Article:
'NARITA 21' at a glance


Left to right: ‘NARITA 21’, its female parent 1201K-1 and its female grandparent ‘Nakawere’

Ploidy level


Genome group



Synthetic hybrid

Breeding institutes


Breeder's code



‘Nakawere’ (AAA), Musa acuminata ssp. burmannica (Calcutta 4), Long Tavoy, 'Sinwobogi' (AA), 'Tjau Lagada' (AA), Musa acuminata ssp. malaccensis  'Guyod' (AA) and Pisang Jari Buaya

ITC code


'NARITA 21' is a high-yielding and disease-resistant hybrid that is related, through its female grandparent, to a group of cooking and beer bananas called East African highland bananas (EAHB). ‘NARITA 21’ is named after NARO and IITA, the institutes that jointly developed the NARITA hybrids1 .

Two crosses were performed to obtain ‘NARITA 21’. The triploid EAHB cultivar ‘Nakawere’ was crossed with a wild source of disease resistance to produce a tetraploid. This tetraploid was then crossed with an improved diploid to produce the triploid hybrid ‘NARITA 21’ (see Breeding strategy below).

‘NARITA 21’ has been tested on station in Uganda2 and is being evaluated in a broader range of end-users environments (including farmers’ fields), to assess its potential for adoption by farmers and consumers3 . Its primary use is as a juice type.

Breeding strategy

Breeding scheme for 'NARITA 21'

‘NARITA 21’ is a secondary triploid obtained by crossing a disease-resistant tetraploid (1201K-1) with an improved diploid (7197-2)4 .

The tetraploid female parent 1201K-1 was obtained by crossing the triploid EAHB cultivar ‘Nakawere’ and Calcutta 4, a genebank accession of the diploid wild species Musa acuminata ssp. burmannica, which provided a copy of the so-called A genome. Calcutta 4 provided the resistance to black leaf streak.

The diploid male parent 7197-2 (whose code used to be preceded by TMBx, for tropical Musa bananas5 ) had been derived from a cross between SH3362 (an hybrid developed by FHIA) and Long Tavoy, a  genebank accession of a Musa acuminata subspecies. SH3362 had been obtained by crossing two improved diploids: SH3217 and SH3142)

SH3217 was the product of a cross between two improved diploids: SH2095 and SH2766, whereas SH3142 was the product of a cross between two 'Pisang Jari Buaya' (AA).

The parents of SH2095 were the products of a cross between 'Sinwobogi' (AA) and 'Tjau Lagada' (AA) and of a cross between Musa acuminata ssp. malaccensis and 'Guyod' (AA), whereas the parents of SH2766 were 'Tjau Lagada' (AA) and the product of a cross between Musa acuminata ssp. malaccensis and 'Guyod' (AA).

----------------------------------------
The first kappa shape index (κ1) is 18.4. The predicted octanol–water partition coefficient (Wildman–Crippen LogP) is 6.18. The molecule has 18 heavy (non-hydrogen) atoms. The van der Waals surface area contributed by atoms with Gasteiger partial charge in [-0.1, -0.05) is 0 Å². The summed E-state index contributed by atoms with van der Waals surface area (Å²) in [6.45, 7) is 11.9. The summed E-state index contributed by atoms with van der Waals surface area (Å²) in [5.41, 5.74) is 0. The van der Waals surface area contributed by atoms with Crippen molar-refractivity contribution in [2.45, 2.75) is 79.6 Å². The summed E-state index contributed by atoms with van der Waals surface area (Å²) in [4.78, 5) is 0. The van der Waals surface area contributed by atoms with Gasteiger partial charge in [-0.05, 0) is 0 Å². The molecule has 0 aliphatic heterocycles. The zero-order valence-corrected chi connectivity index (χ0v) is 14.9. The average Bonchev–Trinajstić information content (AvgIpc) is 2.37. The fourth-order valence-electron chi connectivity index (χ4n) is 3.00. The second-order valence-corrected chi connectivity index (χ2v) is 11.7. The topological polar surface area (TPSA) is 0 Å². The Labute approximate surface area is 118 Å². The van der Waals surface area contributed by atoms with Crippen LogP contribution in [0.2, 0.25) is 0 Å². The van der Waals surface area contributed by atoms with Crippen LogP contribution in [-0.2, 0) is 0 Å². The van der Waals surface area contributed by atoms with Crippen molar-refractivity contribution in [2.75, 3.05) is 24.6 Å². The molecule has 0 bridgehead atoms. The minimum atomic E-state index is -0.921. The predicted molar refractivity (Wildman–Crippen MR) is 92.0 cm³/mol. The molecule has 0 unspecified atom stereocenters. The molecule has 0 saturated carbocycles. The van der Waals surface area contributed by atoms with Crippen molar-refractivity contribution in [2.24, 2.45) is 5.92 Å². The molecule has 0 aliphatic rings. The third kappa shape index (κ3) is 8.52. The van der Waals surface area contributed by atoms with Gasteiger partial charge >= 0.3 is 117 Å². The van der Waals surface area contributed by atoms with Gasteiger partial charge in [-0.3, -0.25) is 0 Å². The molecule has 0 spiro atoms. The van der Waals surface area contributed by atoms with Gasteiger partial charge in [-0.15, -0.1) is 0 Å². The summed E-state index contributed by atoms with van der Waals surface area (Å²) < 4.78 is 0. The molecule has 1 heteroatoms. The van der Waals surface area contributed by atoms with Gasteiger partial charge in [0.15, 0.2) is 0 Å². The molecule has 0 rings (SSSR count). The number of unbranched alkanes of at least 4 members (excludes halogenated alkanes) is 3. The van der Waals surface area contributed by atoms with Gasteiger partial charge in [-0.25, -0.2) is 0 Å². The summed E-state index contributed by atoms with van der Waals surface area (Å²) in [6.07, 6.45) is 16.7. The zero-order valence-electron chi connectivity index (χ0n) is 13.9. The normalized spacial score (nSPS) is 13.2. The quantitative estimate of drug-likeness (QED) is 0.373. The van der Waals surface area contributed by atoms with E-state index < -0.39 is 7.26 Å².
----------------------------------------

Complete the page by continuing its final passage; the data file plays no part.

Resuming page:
Agronomic performance

The following agronomic data were collected during a preliminary yield trial carried out by IITA and NARO at Namulonge in Central Uganda4 :

Plant height at flowering (cm)
Pseudostem girth at flowering (cm)
Time from flowering to harvest (days)
Bunch weight (kg)
Number of hands
Number of fingers
Fruit circumference (cm)
Fruit length (cm)
Number of functional leaves at flowering
Number of functional leaves at harvest
Height of tallest sucker at flowering (cm)
Height of tallest sucker at harvest (cm)
Youngest leaf spotted at flowering
Youngest leaf spotted at harvest
Survival rate (%)
* Data are averages for 10 plants evaluated over three crop cycles.

Reaction to diseases and pests

The scores for number of functional leaves and youngest leaf spotted at flowering and harvest indicate good resistance to black leaf streak.


1 IITA press release on the first ever high-yielding matooke hybrids.
3 Website of the Breeding Better Bananas project.
4 Tushemereirwe W, Batte M, Nyine M, Tumuhimbise R, Barekye A, Tendo S, Kubiriba J, Lorenzen J and Swennen R. 2015. Performance of NARITA banana hybrids in the preliminary yield trial for three cycles in Uganda.
5 Vuylsteke, D., Ortiz, R. and Ferris, S. 1993. Genetic and agronomic improvement for sustainable production of plantain and banana in sub-saharan Africa. African Crop Science Journal 1(1):1-8.

See also on this website

Musapedia pages on NARITA hybrids:
Musapedia pages on improved materials:

Official website of Uganda's National Agricultural Research Organization, NARO and its banana research program